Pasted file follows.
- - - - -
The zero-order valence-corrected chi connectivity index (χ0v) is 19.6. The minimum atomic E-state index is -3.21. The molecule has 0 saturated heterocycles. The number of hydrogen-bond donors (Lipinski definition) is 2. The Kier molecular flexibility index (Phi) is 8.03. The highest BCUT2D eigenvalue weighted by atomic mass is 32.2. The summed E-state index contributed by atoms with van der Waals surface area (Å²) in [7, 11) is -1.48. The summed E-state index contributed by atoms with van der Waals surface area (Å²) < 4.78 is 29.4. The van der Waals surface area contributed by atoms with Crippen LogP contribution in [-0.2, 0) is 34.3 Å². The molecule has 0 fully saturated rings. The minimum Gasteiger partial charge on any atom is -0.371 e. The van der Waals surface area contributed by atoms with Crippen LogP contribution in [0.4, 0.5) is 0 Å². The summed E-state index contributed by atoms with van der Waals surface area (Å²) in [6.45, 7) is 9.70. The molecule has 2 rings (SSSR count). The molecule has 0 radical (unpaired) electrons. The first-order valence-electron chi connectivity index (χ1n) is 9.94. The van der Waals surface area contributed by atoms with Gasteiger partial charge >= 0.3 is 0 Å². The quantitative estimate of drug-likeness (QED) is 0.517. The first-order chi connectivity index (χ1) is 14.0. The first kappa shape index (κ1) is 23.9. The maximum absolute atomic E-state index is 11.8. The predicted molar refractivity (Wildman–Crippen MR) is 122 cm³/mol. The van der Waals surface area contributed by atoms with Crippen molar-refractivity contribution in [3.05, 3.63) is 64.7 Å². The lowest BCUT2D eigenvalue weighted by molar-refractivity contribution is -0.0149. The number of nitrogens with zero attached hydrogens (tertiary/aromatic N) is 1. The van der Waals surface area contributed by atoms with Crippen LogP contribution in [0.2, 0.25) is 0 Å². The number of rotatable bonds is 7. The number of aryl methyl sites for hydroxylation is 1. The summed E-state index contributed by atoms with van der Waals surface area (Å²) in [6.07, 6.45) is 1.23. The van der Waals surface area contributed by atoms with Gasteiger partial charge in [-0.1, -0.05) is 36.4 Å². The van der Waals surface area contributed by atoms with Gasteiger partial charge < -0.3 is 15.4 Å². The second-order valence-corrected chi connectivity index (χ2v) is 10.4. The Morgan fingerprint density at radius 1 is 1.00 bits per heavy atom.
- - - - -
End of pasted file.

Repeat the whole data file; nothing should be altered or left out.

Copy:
The zero-order valence-corrected chi connectivity index (χ0v) is 19.6. The minimum atomic E-state index is -3.21. The molecule has 0 saturated heterocycles. The number of hydrogen-bond donors (Lipinski definition) is 2. The Kier molecular flexibility index (Phi) is 8.03. The highest BCUT2D eigenvalue weighted by atomic mass is 32.2. The summed E-state index contributed by atoms with van der Waals surface area (Å²) in [7, 11) is -1.48. The summed E-state index contributed by atoms with van der Waals surface area (Å²) < 4.78 is 29.4. The van der Waals surface area contributed by atoms with Crippen LogP contribution in [-0.2, 0) is 34.3 Å². The molecule has 0 fully saturated rings. The minimum Gasteiger partial charge on any atom is -0.371 e. The van der Waals surface area contributed by atoms with Crippen LogP contribution in [0.4, 0.5) is 0 Å². The summed E-state index contributed by atoms with van der Waals surface area (Å²) in [6.45, 7) is 9.70. The molecule has 2 rings (SSSR count). The molecule has 0 radical (unpaired) electrons. The first-order valence-electron chi connectivity index (χ1n) is 9.94. The van der Waals surface area contributed by atoms with Gasteiger partial charge >= 0.3 is 0 Å². The quantitative estimate of drug-likeness (QED) is 0.517. The first-order chi connectivity index (χ1) is 14.0. The first kappa shape index (κ1) is 23.9. The maximum absolute atomic E-state index is 11.8. The predicted molar refractivity (Wildman–Crippen MR) is 122 cm³/mol. The van der Waals surface area contributed by atoms with Crippen molar-refractivity contribution in [3.05, 3.63) is 64.7 Å². The lowest BCUT2D eigenvalue weighted by molar-refractivity contribution is -0.0149. The number of nitrogens with zero attached hydrogens (tertiary/aromatic N) is 1. The van der Waals surface area contributed by atoms with Crippen LogP contribution in [0.2, 0.25) is 0 Å². The number of rotatable bonds is 7. The number of aryl methyl sites for hydroxylation is 1. The summed E-state index contributed by atoms with van der Waals surface area (Å²) in [6.07, 6.45) is 1.23. The van der Waals surface area contributed by atoms with Gasteiger partial charge in [-0.1, -0.05) is 36.4 Å². The van der Waals surface area contributed by atoms with Gasteiger partial charge < -0.3 is 15.4 Å². The second-order valence-corrected chi connectivity index (χ2v) is 10.4. The Morgan fingerprint density at radius 1 is 1.00 bits per heavy atom.